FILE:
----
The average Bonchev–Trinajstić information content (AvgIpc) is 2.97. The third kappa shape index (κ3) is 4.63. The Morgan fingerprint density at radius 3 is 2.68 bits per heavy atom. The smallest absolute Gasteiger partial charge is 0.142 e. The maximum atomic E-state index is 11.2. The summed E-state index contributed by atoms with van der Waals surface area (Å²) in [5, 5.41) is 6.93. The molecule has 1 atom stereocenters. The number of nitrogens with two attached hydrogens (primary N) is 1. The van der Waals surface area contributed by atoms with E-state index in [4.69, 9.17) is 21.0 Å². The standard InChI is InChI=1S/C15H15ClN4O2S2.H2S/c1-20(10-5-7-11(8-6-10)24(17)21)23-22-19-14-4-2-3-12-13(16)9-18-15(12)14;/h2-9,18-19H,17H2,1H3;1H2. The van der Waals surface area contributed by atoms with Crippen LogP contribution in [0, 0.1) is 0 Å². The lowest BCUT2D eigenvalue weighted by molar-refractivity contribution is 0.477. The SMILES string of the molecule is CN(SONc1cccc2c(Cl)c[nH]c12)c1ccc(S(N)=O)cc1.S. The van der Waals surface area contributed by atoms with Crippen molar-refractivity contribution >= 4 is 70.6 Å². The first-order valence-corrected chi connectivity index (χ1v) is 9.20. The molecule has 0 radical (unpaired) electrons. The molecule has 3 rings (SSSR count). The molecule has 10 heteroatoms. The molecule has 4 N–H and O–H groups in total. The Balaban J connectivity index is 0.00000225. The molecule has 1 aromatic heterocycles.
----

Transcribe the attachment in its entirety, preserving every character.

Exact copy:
The average Bonchev–Trinajstić information content (AvgIpc) is 2.97. The third kappa shape index (κ3) is 4.63. The Morgan fingerprint density at radius 3 is 2.68 bits per heavy atom. The smallest absolute Gasteiger partial charge is 0.142 e. The maximum atomic E-state index is 11.2. The summed E-state index contributed by atoms with van der Waals surface area (Å²) in [5, 5.41) is 6.93. The molecule has 1 atom stereocenters. The number of nitrogens with two attached hydrogens (primary N) is 1. The van der Waals surface area contributed by atoms with E-state index in [4.69, 9.17) is 21.0 Å². The standard InChI is InChI=1S/C15H15ClN4O2S2.H2S/c1-20(10-5-7-11(8-6-10)24(17)21)23-22-19-14-4-2-3-12-13(16)9-18-15(12)14;/h2-9,18-19H,17H2,1H3;1H2. The van der Waals surface area contributed by atoms with Crippen LogP contribution in [0, 0.1) is 0 Å². The lowest BCUT2D eigenvalue weighted by molar-refractivity contribution is 0.477. The SMILES string of the molecule is CN(SONc1cccc2c(Cl)c[nH]c12)c1ccc(S(N)=O)cc1.S. The van der Waals surface area contributed by atoms with Crippen molar-refractivity contribution >= 4 is 70.6 Å². The first-order valence-corrected chi connectivity index (χ1v) is 9.20. The molecule has 0 radical (unpaired) electrons. The molecule has 3 rings (SSSR count). The molecule has 10 heteroatoms. The molecule has 4 N–H and O–H groups in total. The Balaban J connectivity index is 0.00000225. The molecule has 1 aromatic heterocycles.